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HomeHealthInfertility affects 48 million couples globally, environmental disrupters a major contributor

Infertility affects 48 million couples globally, environmental disrupters a major contributor


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According to the World Health Organization (WHO), infertility is a pressing public health concern affecting approximately 48 million couples and 186 million individuals globally. One significant contributing factor to infertility is the presence of endocrine disruptors (EDs), which have become increasingly worrisome with societal advancements.

These chemicals, commonly utilised in the food industry, infiltrate the food chain and directly impact human health by interfering with normal hormonal action, metabolism, and biosynthesis. Consequently, disruptions in hormonal homeostasis can occur, leading to various reproductive health issues, particularly in females.

Research has highlighted the association between endocrine disruptors and diseases linked to female infertility, such as polycystic ovary syndrome, endometriosis, irregular menstrual cycles, and disturbances in processes like steroidogenesis and ovarian follicle development.

Several groups of chemicals, including bisphenol A, phthalates, dioxins, organochlorines, and organophosphate compounds, are recognised for their endocrine-disrupting properties. Studies, both in vivo and clinical trials, have explored the effects of these chemicals on female infertility and potential mechanisms of action.

The lifestyle changes witnessed in individuals and societies, alongside increased exposure to endocrine-disrupting chemicals from agricultural and industrial sources, underscore the urgency of addressing this public health issue. Efforts to mitigate exposure to these harmful substances are imperative to safeguarding reproductive health in females.

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In the realm of reproductive health, environmental factors are increasingly recognised as significant contributors to fertility issues. In India, where infertility affects a substantial number of couples, environmental factors are emerging as pivotal concerns affecting reproductive health directly and indirectly.

Endocrine-disrupting chemicals (EDCs) are omnipresent, found in everyday items like food packaging, cosmetics, and additives. They adversely affect the female reproductive system, leading to complications such as miscarriages, endometriosis, and diminished egg quality and quantity.

Recent research from Scandinavia has unveiled a correlation between persistent pollutant levels in tissues and a woman’s ovarian reserve, underlining the impact of EDCs on female fertility. Moreover, studies indicate that male exposure to EDCs can disrupt normal testicular structure and function.

Bisphenol A (BPA), for instance, has been associated with reduced sperm quality, likely due to its estrogenic and anti-androgenic properties, while exposure to phthalates is linked with conditions like hypospadias, cryptorchidism, and the onset of testicular cancer.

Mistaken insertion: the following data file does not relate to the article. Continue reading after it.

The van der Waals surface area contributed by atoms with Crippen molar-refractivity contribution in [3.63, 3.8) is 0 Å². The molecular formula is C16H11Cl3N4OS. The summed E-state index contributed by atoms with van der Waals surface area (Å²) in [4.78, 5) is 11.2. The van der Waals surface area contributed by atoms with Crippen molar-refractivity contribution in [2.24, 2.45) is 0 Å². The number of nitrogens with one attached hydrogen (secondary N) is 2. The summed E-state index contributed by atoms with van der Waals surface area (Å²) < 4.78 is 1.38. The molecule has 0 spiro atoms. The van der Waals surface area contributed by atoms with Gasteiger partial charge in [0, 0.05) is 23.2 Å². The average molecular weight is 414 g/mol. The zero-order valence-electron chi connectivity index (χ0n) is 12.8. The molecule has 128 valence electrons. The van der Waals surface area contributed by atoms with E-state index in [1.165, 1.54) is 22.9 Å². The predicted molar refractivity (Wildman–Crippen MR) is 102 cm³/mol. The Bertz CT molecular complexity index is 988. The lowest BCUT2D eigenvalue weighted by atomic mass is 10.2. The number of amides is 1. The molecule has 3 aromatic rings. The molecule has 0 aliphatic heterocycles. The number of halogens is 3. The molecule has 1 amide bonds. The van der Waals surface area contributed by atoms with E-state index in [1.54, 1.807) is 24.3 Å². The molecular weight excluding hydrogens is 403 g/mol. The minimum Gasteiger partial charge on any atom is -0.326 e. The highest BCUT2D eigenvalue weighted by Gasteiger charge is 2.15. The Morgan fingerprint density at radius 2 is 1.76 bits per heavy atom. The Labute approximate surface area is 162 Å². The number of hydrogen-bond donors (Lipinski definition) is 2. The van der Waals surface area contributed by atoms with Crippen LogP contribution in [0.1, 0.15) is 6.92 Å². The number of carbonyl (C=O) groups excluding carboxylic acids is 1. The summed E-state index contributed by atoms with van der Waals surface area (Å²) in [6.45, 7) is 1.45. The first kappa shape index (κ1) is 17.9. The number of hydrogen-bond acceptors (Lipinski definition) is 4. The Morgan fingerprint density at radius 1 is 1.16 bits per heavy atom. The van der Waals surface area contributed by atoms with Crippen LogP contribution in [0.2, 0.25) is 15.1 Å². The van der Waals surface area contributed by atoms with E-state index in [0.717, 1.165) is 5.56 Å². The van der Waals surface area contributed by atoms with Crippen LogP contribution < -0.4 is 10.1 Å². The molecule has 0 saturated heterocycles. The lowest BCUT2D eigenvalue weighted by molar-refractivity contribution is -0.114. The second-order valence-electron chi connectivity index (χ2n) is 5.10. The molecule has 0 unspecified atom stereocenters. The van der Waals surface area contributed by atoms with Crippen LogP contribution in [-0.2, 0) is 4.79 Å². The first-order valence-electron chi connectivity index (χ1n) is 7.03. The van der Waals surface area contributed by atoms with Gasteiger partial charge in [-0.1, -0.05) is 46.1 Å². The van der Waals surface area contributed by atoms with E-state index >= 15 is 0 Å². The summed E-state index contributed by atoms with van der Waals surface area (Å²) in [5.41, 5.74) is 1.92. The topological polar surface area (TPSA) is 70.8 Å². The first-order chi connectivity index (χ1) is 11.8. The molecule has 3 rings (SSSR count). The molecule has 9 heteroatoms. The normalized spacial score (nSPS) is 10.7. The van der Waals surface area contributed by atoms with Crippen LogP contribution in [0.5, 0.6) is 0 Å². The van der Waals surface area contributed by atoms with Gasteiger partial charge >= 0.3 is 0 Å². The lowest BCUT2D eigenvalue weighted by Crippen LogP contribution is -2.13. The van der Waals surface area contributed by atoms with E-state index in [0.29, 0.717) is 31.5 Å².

packaged foods leading cause infertility
Endocrine-disrupting chemicals (EDCs) are omnipresent, found in everyday items like food packaging, cosmetics, and additives. (Representative image: iStock)

These substances pose reproductive health risks originating from biological, physical, and toxic sources. Some key ones include:

Air Pollution: Despite its well-documented health implications, the effects of air pollution on fertility remain relatively obscure. Research links higher levels of air pollution to male fertility issues such as abnormal sperm morphology, decreased motility, and DNA fragmentation. Women exposed to air pollution may experience adverse reproductive outcomes, including preterm delivery, miscarriage, and stillbirth.

Pesticides: The widespread use of pesticides in agricultural areas, notably in India, raises concerns about their impact on fertility. Research suggests that pesticides can lead to sperm abnormalities, reduced fertility, poor egg quality, and ovulation problems.

Chemicals: Everyday products like cosmetics and cleaning agents contain chemicals such as phthalates and parabens, which are associated with reproductive health issues. Parabens, for example, can disrupt hormone activity by mimicking estrogen, affecting fertility rates in both males and females.

Metals: Heavy metals like lead, mercury, and cadmium, commonly found in various products, pose risks to reproductive health. Lead exposure, prevalent in batteries, paints, and pipes, may impact sperm quality in men and lead to irregular menstruation, preterm delivery, miscarriage, and stillbirth in women. Mercury, another common element in thermometers, batteries, and industrial emissions, poses significant risks to reproductive health.

Precautionary Measures to Mitigate Environmental Impact:

In today’s increasingly polluted environment, adopting a healthy lifestyle and minimizing exposure to harmful chemicals is paramount. Prioritise consuming organic foods and avoid processed options.

Steer clear of products containing Teflon or similar coatings, opting instead for reusable bottles made of stainless steel or glass. Refrain from microwaving food in plastic containers, and choose unscented or natural alternatives when selecting personal care products.

Following these precautions can help minimise the adverse effects of environmental disruptors on fertility health.


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